Sunday, Sep 23, 2018 | Last Update : 07:32 PM IST
There's simply not enough conflict and the characters are not fleshed out, rendering them little more than stereotypes.
Director: Greta Gerwig
Cast: Saoirse Ronan, Laurie Metcalf, Tracy Letts, Lucas Hedges, Timothée Chalamet, and Lois Smith.
Oscar nominated 'Lady Bird' is a comedy drama written and directed by Greta Gerwig, starring Saoirse Ronan and Laurie Metcalf, it is a bittersweet coming-of-age story with the heart of a quirky indie film.
The film tells a story of Christine aka ‘Lady Bird’ (Saoirse Ronan), a Catholic school girl, who comes of age in a small town of America. Lady Bird aspires to study Arts in college in New York and the film tracks her life, from her circle of friends to uninteresting boyfriends and simply her day-to-day thoughts and activities. And also, her sometimes rocky relationship with her very protective mother puts a chip on her shoulder. How Lady Bird gets through all her teen-struggles form the narrative.
Writer-director Great Gerwig makes a good attempt in her directional debut but the problem is we have seen many movies about teen America, coming-of-age story. That said, the film shows interesting dynamics of a mother-daughter relationship, as it nicely captures the complexity of their fragile equation. Kudos to Gerwig for beautifully showing that aspect of the story. The plot, however, is surprisingly thin, predictable and too slow-paced towards the end to hold one's attention. There's simply not enough conflict and the characters are not fleshed out to any satisfying degree, rendering them little more than stereotypes. The movie introduces so many themes such as depression, the influence of religion, sexuality but never really gives any sort of insight as to what Lady Bird thinks of these things.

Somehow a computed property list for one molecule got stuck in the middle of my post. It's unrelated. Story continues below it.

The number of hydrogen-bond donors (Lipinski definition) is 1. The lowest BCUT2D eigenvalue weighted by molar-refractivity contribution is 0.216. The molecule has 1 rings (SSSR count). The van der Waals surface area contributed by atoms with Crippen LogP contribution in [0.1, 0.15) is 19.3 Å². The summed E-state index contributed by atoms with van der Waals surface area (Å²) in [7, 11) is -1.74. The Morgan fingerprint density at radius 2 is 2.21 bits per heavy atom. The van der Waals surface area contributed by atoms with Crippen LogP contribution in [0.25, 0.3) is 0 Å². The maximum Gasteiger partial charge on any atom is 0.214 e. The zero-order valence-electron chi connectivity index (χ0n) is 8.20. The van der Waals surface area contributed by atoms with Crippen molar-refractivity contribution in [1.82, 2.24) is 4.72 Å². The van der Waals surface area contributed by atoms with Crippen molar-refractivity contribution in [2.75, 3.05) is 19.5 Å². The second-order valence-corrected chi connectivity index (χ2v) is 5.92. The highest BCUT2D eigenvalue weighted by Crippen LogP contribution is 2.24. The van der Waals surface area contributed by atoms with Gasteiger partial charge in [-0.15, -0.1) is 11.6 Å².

The movie was also set at least a year after 9/11 but it missed an opportunity to write about a teenager's perspective on the matter especially one who went to Catholic school. The lead character is just written as this bland teenager coming of age hoping she gets into a good college. By the end of the movie, you realise it was a unidimensional character development. Her two older adoptive siblings also contribute a little plot importance besides some forgettable reactions about her attitude.
The lead actress, Saoirse Ronan, plays her role meticulously while also constantly owning the tone of the film. Her delicate and sincere portrayal makes all of Christine's issues, however selfish or insignificant they may seem at first, materialise in your mind, and makes you hope that her pain will somehow ease. Already a two-time Oscar nominee, Ronan reaffirms her acting strength with this exceptional performance. Of all the emerging young adult lead actresses, she is likely the most charismatic one after Jennifer Lawrence. Her lead act is beautifully supported by the wonderful Laurie Metcalf, who plays Lady Bird’s emotionally constrained mother. Watch out for her emotional meltdown in the car near the climax, she is just amazing. Other great performances come from Tracy Letts as Lady Bird's father who is a reserved figure in a house occupied by two women with "strong personalities." Lucas Hedges (from last year's 'Manchester by the Sea'), and Timothée Chalamet (Call Me by Your Name) are good enough in their brief roles.
'Lady Bird' is surely a well-made film with some really fine acting but overall it lacks the emotional punch. The film doesn't invent anything new in the teenage coming of age story genre. There is limited heat here and it's all particularly generated by Saoirse's will of personality. She is terrific. Sadly, the movie doesn't quite get up to her level.